Dehydration Status is Associated with More Severe Hemispatial Neglect after Stroke

Mona N. Bahouth, Zainab Bahrainwala, Argye E. Hillis, Rebecca F. Gottesman

Research output: Contribution to journalArticlepeer-review

9 Scopus citations


Background: Many stroke patients are clinically dehydrated at the time of hospital presentation, which could lead to an increase in blood viscosity and alteration in cerebral perfusion. Impaired cerebral perfusion can cause hemispheric dysfunction, which can be rapidly quantified with bedside tests of hemispatial neglect. We hypothesized that hospitalized patients with laboratory markers consistent with dehydration or a volume contracted state (VCS) would have more severe cerebral dysfunction defined by greater degree of neglect. Methods: Subjects were a consecutive series of right-handed patients with acute right hemispheric stroke admitted within the Johns Hopkins Health System. All participants had clinical syndrome and magnetic resonance imaging consistent with acute infarction. The primary definition of a VCS was a urea/creatinine ratio >15, with secondary definition including urine specific gravity over 1.010. Acute infarct volume was measured on magnetic resonance imaging. Neglect was evaluated using a standardized battery of bedside tests. Results: Of 201 patients meeting inclusion criteria, 131/201 (65%) had elevated BUN/creatinine ratios at admission. Approximately 61% (122/201) had some degree of neglect. Elevated BUN/creatinine ratio was associated with an increased odds of severe neglect in unadjusted models (OR = 4.1; 95% CI, 1.2, 14.4), with loss of significance in adjusted models (OR = 4.43; 95% CI, 0.99, 19.8) after adjustment for age, infarct volume, sex, and NIHSS score. Conclusions: Our data suggest that patients who are in a VCS at the time of stroke may have more frequent and severe neglect, with attenuation of results after adjustment for factors related to stroke size and age. If proven clinically relevant, a formalized rehydration strategy based on objective lab markers may represent an opportunity for improvement in outcome with low-cost, broadly available treatment for acute stroke patients.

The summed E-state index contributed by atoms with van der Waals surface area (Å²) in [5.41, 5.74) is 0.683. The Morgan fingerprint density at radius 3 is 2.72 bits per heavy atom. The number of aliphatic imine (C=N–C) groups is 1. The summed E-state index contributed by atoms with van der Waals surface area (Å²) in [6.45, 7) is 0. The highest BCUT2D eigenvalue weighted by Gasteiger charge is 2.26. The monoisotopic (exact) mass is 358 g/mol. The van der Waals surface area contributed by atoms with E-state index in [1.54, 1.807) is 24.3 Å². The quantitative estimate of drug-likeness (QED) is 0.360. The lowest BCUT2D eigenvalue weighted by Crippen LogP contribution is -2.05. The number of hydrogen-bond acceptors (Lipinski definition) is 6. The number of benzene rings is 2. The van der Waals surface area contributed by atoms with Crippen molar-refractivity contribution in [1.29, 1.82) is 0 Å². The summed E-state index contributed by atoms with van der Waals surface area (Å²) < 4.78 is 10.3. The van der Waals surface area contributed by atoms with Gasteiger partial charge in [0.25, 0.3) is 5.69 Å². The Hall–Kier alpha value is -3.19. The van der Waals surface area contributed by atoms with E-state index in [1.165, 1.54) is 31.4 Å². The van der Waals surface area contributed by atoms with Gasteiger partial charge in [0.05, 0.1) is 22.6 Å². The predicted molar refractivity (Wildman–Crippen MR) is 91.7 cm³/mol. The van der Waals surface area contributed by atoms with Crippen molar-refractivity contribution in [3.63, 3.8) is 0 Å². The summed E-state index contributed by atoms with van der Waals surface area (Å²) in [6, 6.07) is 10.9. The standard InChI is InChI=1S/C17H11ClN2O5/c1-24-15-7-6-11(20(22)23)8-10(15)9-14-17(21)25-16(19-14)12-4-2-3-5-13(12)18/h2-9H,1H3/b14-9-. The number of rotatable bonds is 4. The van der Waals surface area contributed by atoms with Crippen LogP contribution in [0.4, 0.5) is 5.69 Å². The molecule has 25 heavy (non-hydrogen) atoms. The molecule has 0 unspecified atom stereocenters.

Original languageEnglish (US)
Pages (from-to)101-105
Number of pages5
Issue number6
StatePublished - Nov 1 2016


  • acute stroke
  • dehydration
  • hemispatial neglect
  • neglect
  • stroke severity

ASJC Scopus subject areas

  • Clinical Neurology


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